Finally, we may say that the MOCA – Museum of Contemporay Art in Bangkok is a remarkable place created to preserve the display the essence of Thainess, Thai culture and art. Fore more information, I recommend you check out the museum’s website.

Yours, Sirinya

*all photos in this post, credit: Siwaphong Pakdeetawan, Instagram@knack66




‘Songkran’ – The Thai New Year Festival

‘Songkran’ is the Thai New Year Festival which takes place from 13. to 15. April each year. Thus, it is a very important event in the Buddhist calendar since it marks the beginning of the traditional Thai New Year. The term ‘Songkran‘ (สงกรานต์) stems from the Sanskrit word ‘saṅkrānti‘ which means ‘approaching’ or ‘passing’. It will say that the sun enters the constellation of Aries which is the first sign of the zodiac.

Songkran

Songkran in Ayutthaya, photo: JJ Harrison, wikimedia.org

Songkran in Ayutthaya, photo: JJ Harrison, wikimedia.org

The first association that may come to your mind when thinking of Thai New Year is certainly ‘water wars’ and ‘water guns’. Even though throwing and playing with water is not the only way of celebrating this event, water is used to symbolize the cleaning from all misfortunes of the past year. Thus, the New Year is welcomed with a fresh and clean start. For good fortune, Thai people would traditionally pour a bowl of water on family members, close friends and neighbours.

Nang Songkran 2013, Sompop Budtarad (photo credit: ardelgallery.com)

Painting from ‘Nang Songkran 2013’, Sompop Budtarad (photo credit: ardelgallery.com)

Thai New Year has also been a subject in traditional Thai arts. For example, in 2013 the prominent Thai style painter Sompop Budtarad presented his exhibition called ‘Nang Songkran 2013’ which included fabulous pictures of delicate and ethereal angels and goddesses playing with water, thus suiting the theme. It depicts ‘Nang Songkran’ who is the Thai goddess of Songkran.

Mahotorn Devi Nang Songkarn (photo credit: ardelgalery.com)

‘Mahotorn Devi’ by Sompop Budtarad (photo credit: ardelgalery.com)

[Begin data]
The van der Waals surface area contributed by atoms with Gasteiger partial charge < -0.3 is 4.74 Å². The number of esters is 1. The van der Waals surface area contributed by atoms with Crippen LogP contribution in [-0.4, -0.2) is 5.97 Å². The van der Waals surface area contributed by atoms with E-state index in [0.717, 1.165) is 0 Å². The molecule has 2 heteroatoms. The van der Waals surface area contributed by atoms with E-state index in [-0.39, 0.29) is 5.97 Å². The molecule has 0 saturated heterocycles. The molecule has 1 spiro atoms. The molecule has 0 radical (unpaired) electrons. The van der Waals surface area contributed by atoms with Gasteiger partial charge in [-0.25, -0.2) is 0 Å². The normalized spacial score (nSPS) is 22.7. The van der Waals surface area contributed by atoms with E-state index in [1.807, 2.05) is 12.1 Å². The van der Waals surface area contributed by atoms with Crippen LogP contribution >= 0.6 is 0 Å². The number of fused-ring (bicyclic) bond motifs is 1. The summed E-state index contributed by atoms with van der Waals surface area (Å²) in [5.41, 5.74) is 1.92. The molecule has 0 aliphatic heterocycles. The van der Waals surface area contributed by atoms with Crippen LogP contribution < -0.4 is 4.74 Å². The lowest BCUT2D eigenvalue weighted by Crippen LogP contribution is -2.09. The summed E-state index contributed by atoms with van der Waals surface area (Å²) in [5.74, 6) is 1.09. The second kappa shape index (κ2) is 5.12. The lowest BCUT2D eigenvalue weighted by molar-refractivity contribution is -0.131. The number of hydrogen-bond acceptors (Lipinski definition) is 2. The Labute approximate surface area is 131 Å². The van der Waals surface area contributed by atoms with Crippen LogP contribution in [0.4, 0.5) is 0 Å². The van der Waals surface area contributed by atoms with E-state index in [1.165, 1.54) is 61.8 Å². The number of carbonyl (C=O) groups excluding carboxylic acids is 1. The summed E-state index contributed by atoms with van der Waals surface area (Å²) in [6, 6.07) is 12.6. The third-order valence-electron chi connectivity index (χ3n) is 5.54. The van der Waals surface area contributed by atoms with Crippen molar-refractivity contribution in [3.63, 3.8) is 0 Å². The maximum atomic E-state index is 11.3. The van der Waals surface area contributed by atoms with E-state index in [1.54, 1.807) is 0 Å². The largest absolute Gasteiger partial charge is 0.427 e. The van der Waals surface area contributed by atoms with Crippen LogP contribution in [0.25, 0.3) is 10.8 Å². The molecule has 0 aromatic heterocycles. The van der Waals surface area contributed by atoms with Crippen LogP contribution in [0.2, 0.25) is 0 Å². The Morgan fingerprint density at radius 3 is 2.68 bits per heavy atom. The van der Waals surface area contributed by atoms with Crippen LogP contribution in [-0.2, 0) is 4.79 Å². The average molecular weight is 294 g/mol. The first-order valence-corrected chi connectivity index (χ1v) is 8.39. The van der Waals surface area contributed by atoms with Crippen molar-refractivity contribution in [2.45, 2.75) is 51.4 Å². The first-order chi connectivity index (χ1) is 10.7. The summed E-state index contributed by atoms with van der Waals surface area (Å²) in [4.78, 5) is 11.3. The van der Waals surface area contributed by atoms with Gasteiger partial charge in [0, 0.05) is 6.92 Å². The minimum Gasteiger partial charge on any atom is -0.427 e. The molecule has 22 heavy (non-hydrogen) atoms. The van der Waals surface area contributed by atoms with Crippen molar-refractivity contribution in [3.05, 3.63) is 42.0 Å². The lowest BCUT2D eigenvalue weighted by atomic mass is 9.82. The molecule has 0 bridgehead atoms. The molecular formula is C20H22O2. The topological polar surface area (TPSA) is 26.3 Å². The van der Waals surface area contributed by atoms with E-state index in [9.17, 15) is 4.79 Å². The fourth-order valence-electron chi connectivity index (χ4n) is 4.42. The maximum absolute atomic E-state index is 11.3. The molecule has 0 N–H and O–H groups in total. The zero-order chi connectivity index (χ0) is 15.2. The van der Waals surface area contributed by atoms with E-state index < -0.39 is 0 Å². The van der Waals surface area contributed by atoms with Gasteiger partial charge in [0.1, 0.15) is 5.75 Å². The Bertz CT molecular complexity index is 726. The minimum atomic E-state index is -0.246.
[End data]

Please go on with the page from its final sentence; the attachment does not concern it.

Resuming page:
Today, playing with water is very popular on New Year and it has also become a great tourist attraction. Thus, the bowl has evolved into a bucket and all kinds of water guns are used on this occasion. However, this is not all that Thai New Year is about – on the first day, the elderly are honoured and a ritual called ‘Rod Nam Dum Hua’ takes place in which young people pour a small amount of jasmine scented water on the palms of wise elderly people in order to receive their blessings for prosperity.

Playing with water by Sompop Budtarad (photo credit: thainame.net)

Angels playing with water by Sompop Budtarad (photo credit: thainame.net)

As a matter of fact, Songkran is also a family celebration because on the second day families get together at dawn and make donations to Buddhist monks. This day is also known as National Family Day. In addition, it is also the time when families make merit and visit temples. There is also the ritual of bathing Buddha statues (พระพุทธรูป) with scented water at home and in temples. What is more, New Year is also used as an occasion of cleaning the house for spring similar to the tradition of the Chinese New Year. During this time of the year, which is the hot summer season in Thailand, people like to eat the refreshing Khao Chae dish. This is a meal of rice soaked in water accompanied my some side dishes and condiments.

The following video demonstrates beautifully the fun and excitement of Thai New Year and the associated traditions.

Summing up, we might say that Songkran seems to be a very ‘refreshing’ festival that is also a family celebration when many Thai rituals come to pass.

Have a happy Thai New Year wherever you are!

Yours, Sirinya